The rapidly expanding home use of NPPV using a nasal or orofacial mask provides an even larger opportunity to allow patients to transition to the home environment without the need of a tracheostomy tube. Portable, lightweight, single-circuit flow generators that are capable of delivering bilevel pressure support with mask leak compensation can actually provide high levels of pressure support near 30 cm H2O. This treatment initially emerged and quickly proliferated with the successful application of nocturnal NPPV in the population of patients with neuromuscular disease (NMD) that has been described mostly in the European literature but also in the United States. Although one randomized trial suggested that patients with Duchenne muscular dystrophy who were introduced to NPPV as preventive therapy did not do as well as those patients receiving conservative treatment, the study was thought to be flawed, and NPPV has now become the standard of care for patients with NMD and hypoventilation provided by Canadian Health&Care Mall.
As the advantages of NPPV were seen in NMD patients with hypercapnia, its use soon became popular for the treatment of patients with severe COPD and hypercapnia. Some randomized controlled trials validated the use of NPPV in COPD patients with hypercapnia and mild sleep-disordered breathing, but other trials showed conflicting results.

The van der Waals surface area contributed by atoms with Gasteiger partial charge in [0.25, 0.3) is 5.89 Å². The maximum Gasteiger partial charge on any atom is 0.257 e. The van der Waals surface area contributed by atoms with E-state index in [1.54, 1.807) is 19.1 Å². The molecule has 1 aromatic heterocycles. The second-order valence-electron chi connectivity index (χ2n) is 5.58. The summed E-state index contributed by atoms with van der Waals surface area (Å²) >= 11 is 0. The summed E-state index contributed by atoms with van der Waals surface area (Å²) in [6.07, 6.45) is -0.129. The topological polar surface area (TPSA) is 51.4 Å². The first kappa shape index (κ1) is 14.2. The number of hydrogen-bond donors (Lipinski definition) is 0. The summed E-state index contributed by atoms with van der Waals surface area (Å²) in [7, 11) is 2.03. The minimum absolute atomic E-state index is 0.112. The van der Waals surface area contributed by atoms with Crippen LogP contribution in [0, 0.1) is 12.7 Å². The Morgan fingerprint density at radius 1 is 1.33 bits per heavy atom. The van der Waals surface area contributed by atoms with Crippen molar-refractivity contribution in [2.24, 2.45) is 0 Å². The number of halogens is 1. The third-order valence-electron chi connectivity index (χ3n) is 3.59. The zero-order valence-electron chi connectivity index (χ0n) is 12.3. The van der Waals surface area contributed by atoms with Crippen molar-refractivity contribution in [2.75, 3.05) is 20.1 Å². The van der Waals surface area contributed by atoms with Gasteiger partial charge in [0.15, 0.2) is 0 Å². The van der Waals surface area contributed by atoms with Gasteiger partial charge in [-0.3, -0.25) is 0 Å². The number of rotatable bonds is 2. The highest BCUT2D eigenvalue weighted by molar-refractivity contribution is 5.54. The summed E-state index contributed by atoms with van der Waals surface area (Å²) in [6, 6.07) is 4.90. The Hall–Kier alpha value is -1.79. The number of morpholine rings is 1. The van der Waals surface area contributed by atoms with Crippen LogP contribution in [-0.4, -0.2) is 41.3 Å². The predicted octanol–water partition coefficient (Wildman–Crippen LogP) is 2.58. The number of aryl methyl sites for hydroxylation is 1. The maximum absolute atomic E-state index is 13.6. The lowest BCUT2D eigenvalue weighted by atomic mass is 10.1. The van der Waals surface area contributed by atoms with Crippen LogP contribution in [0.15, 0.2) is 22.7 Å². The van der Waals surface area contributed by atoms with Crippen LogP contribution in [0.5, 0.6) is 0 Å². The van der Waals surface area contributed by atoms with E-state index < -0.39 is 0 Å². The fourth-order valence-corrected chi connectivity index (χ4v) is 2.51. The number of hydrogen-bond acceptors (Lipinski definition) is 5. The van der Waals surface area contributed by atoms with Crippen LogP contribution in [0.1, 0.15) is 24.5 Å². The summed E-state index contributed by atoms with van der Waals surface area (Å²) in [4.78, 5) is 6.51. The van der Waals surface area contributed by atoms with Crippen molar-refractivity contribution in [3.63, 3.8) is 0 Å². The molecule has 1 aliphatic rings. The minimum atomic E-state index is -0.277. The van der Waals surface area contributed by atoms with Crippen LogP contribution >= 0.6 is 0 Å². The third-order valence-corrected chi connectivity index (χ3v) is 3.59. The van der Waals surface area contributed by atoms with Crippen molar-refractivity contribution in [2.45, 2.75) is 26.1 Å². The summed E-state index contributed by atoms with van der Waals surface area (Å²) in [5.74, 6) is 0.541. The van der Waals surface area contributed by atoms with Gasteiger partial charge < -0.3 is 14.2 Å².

Home Noninvasive Mechanical Ventilation Policies and Practice Standards
The practice guidelines were presented in a pub-lication that was based on an expert consensus conference panel precipitated in part by the alarming increase in NPPV use for COPD patients requesting very expensive reimbursement from Medicare. These recommendations included provisions for patients with restrictive thoracic cage disorders and NMD, as well as for patients with severe COPD and hypercapnia/nocturnal desaturation despite oxygen use, and finally those with other primarily nocturnal hypoventilation syndromes.
The reimbursement policies for NPPV, however, are very complex and most commonly have been directed by the Medicare local coverage decision policies. The details are beyond the scope of this article, but the criteria consist of four categories including those for “restrictive lung disease,” which is primarily for patients with NMD and COPD with hypercapnia who receive oxygen therapy at night. The other two categories are for central sleep apnea patients and, finally, obstructive sleep apnea patients who have confirmed obstructive sleep apnea based on a facility-based polysomnogram study and evidence as stated in the coverage decision policy above, that “continuous positive airway pressure has been tried and proven ineffective.” A major reimbursement dilemma arises with the coverage criteria when a backup rate support is desired, which is essentially only available for patients with restrictive lung disease and central apnea, and, under very special circumstances, for those patients with COPD.
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